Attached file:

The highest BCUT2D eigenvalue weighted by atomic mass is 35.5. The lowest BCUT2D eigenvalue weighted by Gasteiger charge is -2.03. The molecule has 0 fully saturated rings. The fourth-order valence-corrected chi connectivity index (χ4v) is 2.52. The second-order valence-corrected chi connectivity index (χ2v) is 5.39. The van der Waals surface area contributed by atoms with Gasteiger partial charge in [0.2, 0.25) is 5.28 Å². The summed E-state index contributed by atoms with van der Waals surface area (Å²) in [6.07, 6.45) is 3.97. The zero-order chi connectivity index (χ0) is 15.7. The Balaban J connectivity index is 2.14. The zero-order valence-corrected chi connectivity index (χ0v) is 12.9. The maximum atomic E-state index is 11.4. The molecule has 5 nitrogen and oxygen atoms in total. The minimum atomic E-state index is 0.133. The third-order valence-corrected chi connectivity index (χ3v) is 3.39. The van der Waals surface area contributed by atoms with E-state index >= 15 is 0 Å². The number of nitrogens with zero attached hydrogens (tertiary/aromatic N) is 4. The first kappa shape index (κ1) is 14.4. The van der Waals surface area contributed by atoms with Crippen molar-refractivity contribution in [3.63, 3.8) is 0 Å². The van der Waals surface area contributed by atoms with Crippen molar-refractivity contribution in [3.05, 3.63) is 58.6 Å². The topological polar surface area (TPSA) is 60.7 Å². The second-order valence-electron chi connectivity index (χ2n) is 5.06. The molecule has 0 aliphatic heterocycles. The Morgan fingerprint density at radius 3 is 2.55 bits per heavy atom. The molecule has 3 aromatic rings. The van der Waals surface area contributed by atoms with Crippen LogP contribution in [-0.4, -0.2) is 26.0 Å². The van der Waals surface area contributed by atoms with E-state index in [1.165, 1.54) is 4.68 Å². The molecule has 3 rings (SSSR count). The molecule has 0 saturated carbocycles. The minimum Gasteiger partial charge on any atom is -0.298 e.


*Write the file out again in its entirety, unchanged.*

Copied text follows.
The highest BCUT2D eigenvalue weighted by atomic mass is 35.5. The lowest BCUT2D eigenvalue weighted by Gasteiger charge is -2.03. The molecule has 0 fully saturated rings. The fourth-order valence-corrected chi connectivity index (χ4v) is 2.52. The second-order valence-corrected chi connectivity index (χ2v) is 5.39. The van der Waals surface area contributed by atoms with Gasteiger partial charge in [0.2, 0.25) is 5.28 Å². The summed E-state index contributed by atoms with van der Waals surface area (Å²) in [6.07, 6.45) is 3.97. The zero-order chi connectivity index (χ0) is 15.7. The Balaban J connectivity index is 2.14. The zero-order valence-corrected chi connectivity index (χ0v) is 12.9. The maximum atomic E-state index is 11.4. The molecule has 5 nitrogen and oxygen atoms in total. The minimum atomic E-state index is 0.133. The third-order valence-corrected chi connectivity index (χ3v) is 3.39. The van der Waals surface area contributed by atoms with E-state index >= 15 is 0 Å². The number of nitrogens with zero attached hydrogens (tertiary/aromatic N) is 4. The first kappa shape index (κ1) is 14.4. The van der Waals surface area contributed by atoms with Crippen molar-refractivity contribution in [3.63, 3.8) is 0 Å². The van der Waals surface area contributed by atoms with Crippen molar-refractivity contribution in [3.05, 3.63) is 58.6 Å². The topological polar surface area (TPSA) is 60.7 Å². The second-order valence-electron chi connectivity index (χ2n) is 5.06. The molecule has 0 aliphatic heterocycles. The Morgan fingerprint density at radius 3 is 2.55 bits per heavy atom. The molecule has 3 aromatic rings. The van der Waals surface area contributed by atoms with Crippen LogP contribution in [-0.4, -0.2) is 26.0 Å². The van der Waals surface area contributed by atoms with E-state index in [1.165, 1.54) is 4.68 Å². The molecule has 3 rings (SSSR count). The molecule has 0 saturated carbocycles. The minimum Gasteiger partial charge on any atom is -0.298 e.